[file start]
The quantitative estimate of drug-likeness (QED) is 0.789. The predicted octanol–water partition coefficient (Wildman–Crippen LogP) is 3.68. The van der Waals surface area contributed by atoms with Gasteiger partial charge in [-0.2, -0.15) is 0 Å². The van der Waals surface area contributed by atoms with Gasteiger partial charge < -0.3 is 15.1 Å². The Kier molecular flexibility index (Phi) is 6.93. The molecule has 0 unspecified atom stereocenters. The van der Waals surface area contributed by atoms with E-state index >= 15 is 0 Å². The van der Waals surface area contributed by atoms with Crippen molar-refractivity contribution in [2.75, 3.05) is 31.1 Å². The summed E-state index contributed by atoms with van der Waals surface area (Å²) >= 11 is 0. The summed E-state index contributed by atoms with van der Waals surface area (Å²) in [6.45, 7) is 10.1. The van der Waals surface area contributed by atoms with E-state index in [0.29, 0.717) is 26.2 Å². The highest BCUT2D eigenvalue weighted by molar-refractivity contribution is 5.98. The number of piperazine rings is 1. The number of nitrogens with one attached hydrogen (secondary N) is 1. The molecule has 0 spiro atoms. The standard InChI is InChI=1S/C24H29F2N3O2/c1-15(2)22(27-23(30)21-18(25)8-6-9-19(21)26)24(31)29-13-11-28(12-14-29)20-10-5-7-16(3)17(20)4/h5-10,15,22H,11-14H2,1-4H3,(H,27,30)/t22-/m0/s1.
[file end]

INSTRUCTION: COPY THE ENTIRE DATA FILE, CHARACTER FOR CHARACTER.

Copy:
The quantitative estimate of drug-likeness (QED) is 0.789. The predicted octanol–water partition coefficient (Wildman–Crippen LogP) is 3.68. The van der Waals surface area contributed by atoms with Gasteiger partial charge in [-0.2, -0.15) is 0 Å². The van der Waals surface area contributed by atoms with Gasteiger partial charge < -0.3 is 15.1 Å². The Kier molecular flexibility index (Phi) is 6.93. The molecule has 0 unspecified atom stereocenters. The van der Waals surface area contributed by atoms with E-state index >= 15 is 0 Å². The van der Waals surface area contributed by atoms with Crippen molar-refractivity contribution in [2.75, 3.05) is 31.1 Å². The summed E-state index contributed by atoms with van der Waals surface area (Å²) >= 11 is 0. The summed E-state index contributed by atoms with van der Waals surface area (Å²) in [6.45, 7) is 10.1. The van der Waals surface area contributed by atoms with E-state index in [0.29, 0.717) is 26.2 Å². The highest BCUT2D eigenvalue weighted by molar-refractivity contribution is 5.98. The number of piperazine rings is 1. The number of nitrogens with one attached hydrogen (secondary N) is 1. The molecule has 0 spiro atoms. The standard InChI is InChI=1S/C24H29F2N3O2/c1-15(2)22(27-23(30)21-18(25)8-6-9-19(21)26)24(31)29-13-11-28(12-14-29)20-10-5-7-16(3)17(20)4/h5-10,15,22H,11-14H2,1-4H3,(H,27,30)/t22-/m0/s1.